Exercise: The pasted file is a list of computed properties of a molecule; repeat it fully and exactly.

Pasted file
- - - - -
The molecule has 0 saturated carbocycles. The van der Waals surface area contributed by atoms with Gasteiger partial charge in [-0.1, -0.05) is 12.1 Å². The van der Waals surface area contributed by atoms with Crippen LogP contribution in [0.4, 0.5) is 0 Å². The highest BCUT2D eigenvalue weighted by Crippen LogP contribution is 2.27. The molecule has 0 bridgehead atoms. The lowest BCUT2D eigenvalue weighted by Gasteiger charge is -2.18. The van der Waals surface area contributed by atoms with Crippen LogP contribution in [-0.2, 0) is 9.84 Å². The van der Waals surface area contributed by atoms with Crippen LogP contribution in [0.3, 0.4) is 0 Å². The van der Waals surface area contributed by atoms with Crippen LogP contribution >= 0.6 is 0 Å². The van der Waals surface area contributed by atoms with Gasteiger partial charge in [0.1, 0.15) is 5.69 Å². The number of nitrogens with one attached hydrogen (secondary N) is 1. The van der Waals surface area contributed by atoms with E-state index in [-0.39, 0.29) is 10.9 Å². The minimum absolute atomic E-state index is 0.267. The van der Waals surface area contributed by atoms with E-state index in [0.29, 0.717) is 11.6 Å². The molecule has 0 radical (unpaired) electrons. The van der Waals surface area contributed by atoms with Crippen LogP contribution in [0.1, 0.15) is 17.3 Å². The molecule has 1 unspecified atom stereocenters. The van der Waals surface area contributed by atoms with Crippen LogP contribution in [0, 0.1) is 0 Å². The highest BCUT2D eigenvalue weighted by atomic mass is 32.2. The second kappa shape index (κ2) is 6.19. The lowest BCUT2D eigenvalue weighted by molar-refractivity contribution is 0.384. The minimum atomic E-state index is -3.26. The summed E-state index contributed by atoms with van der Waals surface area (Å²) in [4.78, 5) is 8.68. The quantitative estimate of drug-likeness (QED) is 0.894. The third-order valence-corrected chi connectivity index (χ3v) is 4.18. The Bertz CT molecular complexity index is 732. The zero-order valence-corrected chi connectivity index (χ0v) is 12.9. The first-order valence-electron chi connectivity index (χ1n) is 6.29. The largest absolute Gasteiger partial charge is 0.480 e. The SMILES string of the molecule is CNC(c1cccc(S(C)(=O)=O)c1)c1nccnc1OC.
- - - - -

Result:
The molecule has 0 saturated carbocycles. The van der Waals surface area contributed by atoms with Gasteiger partial charge in [-0.1, -0.05) is 12.1 Å². The van der Waals surface area contributed by atoms with Crippen LogP contribution in [0.4, 0.5) is 0 Å². The highest BCUT2D eigenvalue weighted by Crippen LogP contribution is 2.27. The molecule has 0 bridgehead atoms. The lowest BCUT2D eigenvalue weighted by Gasteiger charge is -2.18. The van der Waals surface area contributed by atoms with Crippen LogP contribution in [-0.2, 0) is 9.84 Å². The van der Waals surface area contributed by atoms with Crippen LogP contribution in [0.3, 0.4) is 0 Å². The van der Waals surface area contributed by atoms with Crippen LogP contribution >= 0.6 is 0 Å². The van der Waals surface area contributed by atoms with Gasteiger partial charge in [0.1, 0.15) is 5.69 Å². The number of nitrogens with one attached hydrogen (secondary N) is 1. The van der Waals surface area contributed by atoms with E-state index in [-0.39, 0.29) is 10.9 Å². The minimum absolute atomic E-state index is 0.267. The van der Waals surface area contributed by atoms with E-state index in [0.29, 0.717) is 11.6 Å². The molecule has 0 radical (unpaired) electrons. The van der Waals surface area contributed by atoms with Crippen LogP contribution in [0.1, 0.15) is 17.3 Å². The molecule has 1 unspecified atom stereocenters. The van der Waals surface area contributed by atoms with Crippen LogP contribution in [0, 0.1) is 0 Å². The highest BCUT2D eigenvalue weighted by atomic mass is 32.2. The second kappa shape index (κ2) is 6.19. The lowest BCUT2D eigenvalue weighted by molar-refractivity contribution is 0.384. The minimum atomic E-state index is -3.26. The summed E-state index contributed by atoms with van der Waals surface area (Å²) in [4.78, 5) is 8.68. The quantitative estimate of drug-likeness (QED) is 0.894. The third-order valence-corrected chi connectivity index (χ3v) is 4.18. The Bertz CT molecular complexity index is 732. The zero-order valence-corrected chi connectivity index (χ0v) is 12.9. The first-order valence-electron chi connectivity index (χ1n) is 6.29. The largest absolute Gasteiger partial charge is 0.480 e. The SMILES string of the molecule is CNC(c1cccc(S(C)(=O)=O)c1)c1nccnc1OC.